As a whole, alopecia can be emotionally scarring, causing stress and self-consciousness that can ruin a person’s social life. Unfortunately, there’s another type of scarring alopecia and that’s the type that leaves physical—potentially permanent—scars across the scalp and possibly other body parts with hair.
What is Scarring Alopecia?
Scarring alopecia is marked by the destruction of hair follicles which is irreversible. After the hair follicles are destroyed, they are replaced with scar tissue, leaving permanent, visible scars across the scalp. In most cases, the scarring won’t occur until later on, after small patches of hair loss have begun to form. Gradually, these patches expand, making it very difficult to foretell the onset of scarring alopecia.
In some cases, scarring alopecia will be accompanied by severe itching, pain and burning sensations as the hair loss progresses rapidly. As the follicles of hair die, scar tissue is formed, leaving disfiguring scars which can be psychologically worse than the physical pain.
What Does Scarring Alopecia Look Like?
As opposed to other forms of alopecia like alopecia areata, scarring alopecia typically doesn’t have defined edges to the bald spots, but rather a jagged, tattered edge. Since the hair follicles are being destroyed from within the skin, other than the edges of the hairline around the bald patches, the skin’s surface will look rather normal for alopecia. In most cases the skin will be smooth, but in some instances, there might be scaling, redness and change in skin pigment (either darker or lighter). In severe cases, blisters and pus-filled sores will arise, seeping fluids out of the scalp.
During the onset of scarring alopecia, the cells around the hair follicles will often become inflamed as they are being destroyed, leading to the creation of scar tissue. The good news is that over time, the bald patch will stop expanding on its own and any burning, pain or itching subsides with time. The down side to this is that long or deep scars are left in the follicles place, though on occasion some hair follicles which aren’t completely decimated can grow back.
What Causes Scarring Alopecia?
Scarring alopecia can be developed either naturally or by outside influence. In the later scenario, a burn, surgery, infection, tumor or radiation can cause the destruction of the hair follicle, resulting in the scars. In the former scenario, immune cells in the body called lymphocytes or neutrophils attack the hair follicles, first inflaming it and then destroying it. The stem cells and oil glands at the base of the hair follicle are damaged permanently, leading to permanent hair loss without the ability to regrow hair.
How Can I Tell if I Have Scarring Alopecia?
If you suspect you have scarring alopecia, your doctor will likely take a scalp biopsy to confirm or refute your suspicions. In some cases of any alopecia, the doctor will perform this without your prompts. The biopsy will give extra information about the types of cells that are at work with your alopecia as well as the level of inflammation and condition of the oil glands. Comparing your scalp to previous visits, your doctor will also monitor the progress of your alopecia. If the doctor diagnoses you with scarring alopecia, he or she will then prescribe a treatment plan for moving forward.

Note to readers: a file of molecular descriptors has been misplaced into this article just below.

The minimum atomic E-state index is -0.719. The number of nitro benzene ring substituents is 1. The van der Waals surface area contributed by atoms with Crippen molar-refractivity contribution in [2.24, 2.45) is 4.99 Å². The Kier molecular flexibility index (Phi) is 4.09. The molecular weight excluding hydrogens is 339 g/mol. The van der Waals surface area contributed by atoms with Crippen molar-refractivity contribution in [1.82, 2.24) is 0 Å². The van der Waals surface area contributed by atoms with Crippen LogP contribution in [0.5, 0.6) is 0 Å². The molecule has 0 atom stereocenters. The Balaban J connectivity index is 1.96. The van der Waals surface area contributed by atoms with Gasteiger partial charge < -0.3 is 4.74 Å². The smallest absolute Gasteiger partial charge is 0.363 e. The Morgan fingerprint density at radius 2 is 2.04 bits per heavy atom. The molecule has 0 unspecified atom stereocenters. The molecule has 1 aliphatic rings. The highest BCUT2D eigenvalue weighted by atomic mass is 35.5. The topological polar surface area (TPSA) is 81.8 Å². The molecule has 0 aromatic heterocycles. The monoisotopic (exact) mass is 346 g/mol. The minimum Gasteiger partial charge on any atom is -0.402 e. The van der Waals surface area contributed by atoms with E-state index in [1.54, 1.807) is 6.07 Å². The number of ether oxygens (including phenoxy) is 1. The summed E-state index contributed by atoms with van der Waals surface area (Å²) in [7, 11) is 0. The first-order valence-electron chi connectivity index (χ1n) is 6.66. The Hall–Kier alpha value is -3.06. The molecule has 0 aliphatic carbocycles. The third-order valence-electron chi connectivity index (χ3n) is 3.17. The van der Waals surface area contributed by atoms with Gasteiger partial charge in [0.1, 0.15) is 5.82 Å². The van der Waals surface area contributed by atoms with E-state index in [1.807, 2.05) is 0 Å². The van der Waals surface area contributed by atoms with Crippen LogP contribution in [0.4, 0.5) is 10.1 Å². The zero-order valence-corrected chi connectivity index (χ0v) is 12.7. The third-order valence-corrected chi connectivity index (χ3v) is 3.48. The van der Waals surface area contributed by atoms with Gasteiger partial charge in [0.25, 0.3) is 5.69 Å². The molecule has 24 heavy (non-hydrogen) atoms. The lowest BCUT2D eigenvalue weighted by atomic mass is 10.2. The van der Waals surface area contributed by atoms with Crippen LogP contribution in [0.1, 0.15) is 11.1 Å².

How Do You Treat Scarring Alopecia?
The earlier that you catch scarring alopecia, the better chance you have at curbing the potential scarring that will occur. The best scenario is catching it early and then beginning aggressive treatment before a vast amount of hair loss occurs. Depending on the extent of your hair loss as well as how progressed your scarring alopecia is (as well as whether neutrophils, lymphocytes or both are causing the hair follicle destruction), your doctor has a few courses of action to recommend:
For scarring alopecia caused by lymphocytes, oral antibiotics, immunosuppressive drugs, antimalarials and thiazolidinediones can be used. For topical treatment, a variety of tacrolimus or corticosteroids can be used to suppress the immune system. Corticosteroids may also be injected directly into the scalp at the affected areas.
For scarring alopecia caused by neutrophils, antibiotics and anti-inflammatory medications are administered both orally and topically.
For scarring alopecia caused by both lymphocytes and neutrophils, antimicrobials, anti-inflammatory medications and retinoids are used.
The purposes of all these treatments isn’t to restore the hair follicle after it’s been destroyed (because that’s impossible with modern technology, but maybe in the future), but rather to stimulate other hair follicles around the area to ward off spreading the permanent damage. Doctors can also prescribe antihypertensives to stimulate hair growth in any healthy hair follicles.
Expect treatments to be long and intensive, doing all they can to ward off scarring alopecia from becoming disfiguring. To find out more about advanced treatment methods of alopecia, contact us right now.